Although it was originally released in 2011, as of July 2014 Thinking, Fast and Slow by Daniel Kahneman was still listed in the top ten business bestsellers on The New York Times bestseller list. Kahneman was a Nobel Prize winner in economics and in his hit business book somewhat summarizes the important research he did throughout his career.
The first section of the book describes two different ways in which the human brain forms thoughts. System one is a fast, automatic, subconscious, and highly emotional type of thought. System two is a slow, calculating, conscious, and infrequent type of thought. Kahneman explains the differing outcomes from these two types of thought and how they can generate different outputs even with the same input. System two would be critical thinking, philosophic thought, and other deliberate types of thought. System one would be the constant thoughts that flood your brain every day in the course of just existing normally. In some cases, the impressions that system one generates lead to system two thought.
Next, the book deals with inherent biases in human thinking. He talks about the ways in which we can be unknowingly manipulated by our surroundings. He discusses the flaws in the ways that system one and system two interact and in how system one and two pass information back and forth.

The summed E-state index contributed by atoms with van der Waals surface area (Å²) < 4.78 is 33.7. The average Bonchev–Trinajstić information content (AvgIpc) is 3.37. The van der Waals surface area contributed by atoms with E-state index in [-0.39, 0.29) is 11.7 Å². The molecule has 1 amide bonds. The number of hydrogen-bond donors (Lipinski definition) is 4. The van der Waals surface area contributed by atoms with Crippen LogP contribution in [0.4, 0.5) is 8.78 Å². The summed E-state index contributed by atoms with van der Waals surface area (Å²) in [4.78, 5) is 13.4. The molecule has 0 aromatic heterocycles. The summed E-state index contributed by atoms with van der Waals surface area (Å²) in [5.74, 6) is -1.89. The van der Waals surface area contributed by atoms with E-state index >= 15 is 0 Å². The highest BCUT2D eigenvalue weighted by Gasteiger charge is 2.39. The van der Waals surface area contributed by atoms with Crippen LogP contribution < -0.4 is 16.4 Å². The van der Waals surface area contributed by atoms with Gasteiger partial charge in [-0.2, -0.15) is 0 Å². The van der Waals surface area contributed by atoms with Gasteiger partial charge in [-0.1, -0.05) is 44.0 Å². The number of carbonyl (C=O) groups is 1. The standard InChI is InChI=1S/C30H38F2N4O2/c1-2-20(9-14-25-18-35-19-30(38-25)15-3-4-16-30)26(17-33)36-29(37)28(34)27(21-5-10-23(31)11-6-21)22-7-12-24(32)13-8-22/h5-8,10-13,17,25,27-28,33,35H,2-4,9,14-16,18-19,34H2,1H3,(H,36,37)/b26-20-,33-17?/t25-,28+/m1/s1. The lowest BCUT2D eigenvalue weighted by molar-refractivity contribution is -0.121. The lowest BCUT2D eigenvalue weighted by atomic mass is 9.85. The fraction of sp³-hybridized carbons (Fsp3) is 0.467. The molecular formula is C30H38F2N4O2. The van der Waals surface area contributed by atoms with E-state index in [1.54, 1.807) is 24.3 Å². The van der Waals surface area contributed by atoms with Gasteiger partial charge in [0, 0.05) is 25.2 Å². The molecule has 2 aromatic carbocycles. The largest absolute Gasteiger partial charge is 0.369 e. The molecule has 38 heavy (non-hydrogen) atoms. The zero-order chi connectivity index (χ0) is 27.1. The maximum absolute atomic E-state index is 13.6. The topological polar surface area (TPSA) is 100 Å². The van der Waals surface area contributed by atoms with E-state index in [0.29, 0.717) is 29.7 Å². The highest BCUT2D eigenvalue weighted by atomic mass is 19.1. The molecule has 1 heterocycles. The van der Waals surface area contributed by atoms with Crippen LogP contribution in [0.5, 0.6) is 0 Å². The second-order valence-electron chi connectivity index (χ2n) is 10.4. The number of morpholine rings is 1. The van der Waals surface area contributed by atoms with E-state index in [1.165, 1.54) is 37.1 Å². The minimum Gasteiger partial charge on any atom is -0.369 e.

One example of this is in the way that people think about statistics. For instance, we tend to exaggerate the consistency and coherence of our observations, so we draw conclusions that we think are solid, but are in fact not statistically sound. That means that incorrect system one processes lead to incorrect system two conclusions.
Kahneman’s provocative book makes us think about thinking, and the results are enlightening. He shows us, with ample evidence based on years of thorough research that, no matter what common sense dictates, we may not be as rational as we think. Although he doesn’t go into too much detail about the political and business implications of this, there clearly are implications that any astute reader can draw – if only you think about it.